Mark Powell’s new book Papal Infallibility: A Protestant Evaluation of an Ecumenical Issue shows that the path from papal infallibility to epistemic certainty is hardly uniform or successful.
First, maximal infallibility:
[Henry Edward Cardinal] Manning’s maximal infallibility, which stressed the problems of private judgment in theological reflection, looked to the pope to decisively settle theological disputes and secure doctrinal unity. . . . However, Manning’s maximal infallibility is fraught with problems. His position is dependent on a strong foundationalism with unfeasibly high standards for knowledge that has been largely abandoned in contemporary epistemology. Rather than rescuing Manning from the problem of private judgment, maximal infallibility only continues his pursuit of epistemic certainty on an endless cycle. Infallible papal pronouncements must be properly identified, and then they too, like scripture and tradition, are subject to private interpretation. In this regard, papal pronouncements bring no more certainty than scripture and tradition do. (202-203)
Second, moderate infallibility:
[John Henry Cardinal] Newman’s moderate infallibility and his theory of doctrinal development were proposed to address many of the problems that result from maximal infallibility. The moderate position substantially limits the number of infallible papal pronouncements, and the theory of doctrinal development explains the lack of historical support for recent Catholic doctrines. Newman, though, shares many of Manning’s assumptions in epistemology. Like Manning, Newman is seeking epistemic certainty, and this certainty is required for religious claims to qualify as knowledge….
However, the complexity of Newman’s proposal subtly undermines the epistemic certainty he seeks. To avoid papal absolutism, Newman highlights the problem of identifying and interpreting infallible papal pronouncements. For Newman, the church as a whole has a part in adopting infallible papal pronouncements, and theologians in particular play a crucial role in interpreting infallible doctrines. While Newman recognizes the problem of past papal errors, some of which are quite inventive, in an attempt to preserve papal infallibility. When he considers the possibility of future papal errors, he employs a number of epistemic resources, primarily conscience, to counter these potential errors….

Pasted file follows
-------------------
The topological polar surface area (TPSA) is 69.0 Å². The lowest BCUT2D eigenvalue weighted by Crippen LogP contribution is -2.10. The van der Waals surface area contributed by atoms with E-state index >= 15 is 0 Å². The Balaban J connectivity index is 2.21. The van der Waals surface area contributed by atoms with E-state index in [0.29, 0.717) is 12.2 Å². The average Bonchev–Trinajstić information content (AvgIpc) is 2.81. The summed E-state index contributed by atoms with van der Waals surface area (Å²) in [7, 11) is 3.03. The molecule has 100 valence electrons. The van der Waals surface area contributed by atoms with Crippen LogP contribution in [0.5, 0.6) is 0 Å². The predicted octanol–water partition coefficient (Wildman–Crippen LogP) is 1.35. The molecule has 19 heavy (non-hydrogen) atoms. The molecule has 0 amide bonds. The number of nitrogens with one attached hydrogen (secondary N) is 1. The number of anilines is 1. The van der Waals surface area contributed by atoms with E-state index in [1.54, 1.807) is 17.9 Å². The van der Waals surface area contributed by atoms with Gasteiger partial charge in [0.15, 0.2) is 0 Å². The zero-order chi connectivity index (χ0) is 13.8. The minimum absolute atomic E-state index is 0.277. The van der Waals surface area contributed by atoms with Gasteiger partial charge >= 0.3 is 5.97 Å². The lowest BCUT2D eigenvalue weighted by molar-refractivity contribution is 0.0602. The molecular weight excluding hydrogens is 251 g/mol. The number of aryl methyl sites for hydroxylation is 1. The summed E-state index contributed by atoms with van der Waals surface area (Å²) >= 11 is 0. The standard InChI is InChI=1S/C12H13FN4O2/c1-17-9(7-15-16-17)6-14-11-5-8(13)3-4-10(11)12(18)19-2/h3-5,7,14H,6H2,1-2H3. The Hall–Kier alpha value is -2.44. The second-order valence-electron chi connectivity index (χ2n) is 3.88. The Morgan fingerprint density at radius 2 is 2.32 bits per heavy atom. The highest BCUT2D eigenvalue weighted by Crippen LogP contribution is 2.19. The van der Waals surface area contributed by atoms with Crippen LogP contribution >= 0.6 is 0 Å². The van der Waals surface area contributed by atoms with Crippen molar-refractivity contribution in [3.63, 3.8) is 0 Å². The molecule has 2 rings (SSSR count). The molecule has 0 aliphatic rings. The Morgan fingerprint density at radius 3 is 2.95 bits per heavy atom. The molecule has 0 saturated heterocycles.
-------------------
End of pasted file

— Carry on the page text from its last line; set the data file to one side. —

While the theology of doctrinal development worked in Newman’s favor for the doctrines he supported, it was also used against him by proponents of doctrines he opposed. Suddenly, Newman could no longer appeal to historical problems in contemporary doctrinal proposals since such doctrines could be legitimate doctrinal developments. Further, proponents of theological liberalism could appeal to doctrinal development to bypass historical beliefs like the Trinity and Chalcedonian christology. (203-204)
Third, minimal infallibility:
[Han’s] Kung’s minimal infallibility, which is actually a rejection of papal infallibility, refuses to engage in the epistemic practices of moderate infallibility. Kung does not call doctrinal change a doctrinal development, and he does not retain the term “infallibility” when he is in fact speaking of indefectibility. Kung admits historical problems in the doctrinal history of the Catholic Church without attempting to explain these problems away. And he is not interested in retaining the notion of religious certainty. . . .
The debate over Kung’s Infallible? An Inquiry demonstrates once again the inadequacy of doctrines of infallibility. In Infallbie? Kung gives the example of Humanae Vitae, which bans the use of artificial contraception, as an example of erroneous teaching of the Catholic magisterium that has the status of an infallible doctrine. Kung’s example, though, sparked a substantial debate over whether Humanae Vitae is indeed an infallbile exercise of either the extraordinary papal magisterium or the ordinary universal magisterium. The debate clearly shows the problem of identifying infallble doctrines by the foremost officials and theologians of the Catholic Church. Obviously, doctrines of infallibility have not brought the epistemic certainty first envisioned by Manning and even Newman. (206)
Powell’s conclusion is that with out infallibility, the pope “could still exercise primacy in the Catholic Church while exercising a different role of leadership in any potential ecumenical union, as the bishop of Rome did in the first millennium of the church’s existence.” (213)